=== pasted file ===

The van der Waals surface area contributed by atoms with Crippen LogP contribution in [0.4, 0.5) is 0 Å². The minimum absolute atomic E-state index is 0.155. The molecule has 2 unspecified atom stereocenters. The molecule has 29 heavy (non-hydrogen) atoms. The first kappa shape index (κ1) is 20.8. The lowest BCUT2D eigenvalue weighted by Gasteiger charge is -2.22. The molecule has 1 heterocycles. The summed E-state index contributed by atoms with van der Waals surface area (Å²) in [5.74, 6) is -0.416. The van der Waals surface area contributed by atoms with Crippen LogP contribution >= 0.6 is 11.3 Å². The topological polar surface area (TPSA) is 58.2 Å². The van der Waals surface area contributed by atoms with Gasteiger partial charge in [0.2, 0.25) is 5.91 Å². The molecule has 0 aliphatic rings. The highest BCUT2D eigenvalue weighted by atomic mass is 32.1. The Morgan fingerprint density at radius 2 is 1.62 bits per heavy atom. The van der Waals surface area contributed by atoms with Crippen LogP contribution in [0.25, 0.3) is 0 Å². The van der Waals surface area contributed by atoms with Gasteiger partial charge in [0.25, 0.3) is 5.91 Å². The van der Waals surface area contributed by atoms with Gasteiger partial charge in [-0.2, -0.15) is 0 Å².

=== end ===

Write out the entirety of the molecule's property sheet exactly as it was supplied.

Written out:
The van der Waals surface area contributed by atoms with Crippen LogP contribution in [0.4, 0.5) is 0 Å². The minimum absolute atomic E-state index is 0.155. The molecule has 2 unspecified atom stereocenters. The molecule has 29 heavy (non-hydrogen) atoms. The first kappa shape index (κ1) is 20.8. The lowest BCUT2D eigenvalue weighted by Gasteiger charge is -2.22. The molecule has 1 heterocycles. The summed E-state index contributed by atoms with van der Waals surface area (Å²) in [5.74, 6) is -0.416. The van der Waals surface area contributed by atoms with Crippen LogP contribution >= 0.6 is 11.3 Å². The topological polar surface area (TPSA) is 58.2 Å². The van der Waals surface area contributed by atoms with Gasteiger partial charge in [0.2, 0.25) is 5.91 Å². The molecule has 0 aliphatic rings. The highest BCUT2D eigenvalue weighted by atomic mass is 32.1. The Morgan fingerprint density at radius 2 is 1.62 bits per heavy atom. The van der Waals surface area contributed by atoms with Crippen LogP contribution in [0.25, 0.3) is 0 Å². The van der Waals surface area contributed by atoms with Gasteiger partial charge in [0.25, 0.3) is 5.91 Å². The van der Waals surface area contributed by atoms with Gasteiger partial charge in [-0.2, -0.15) is 0 Å².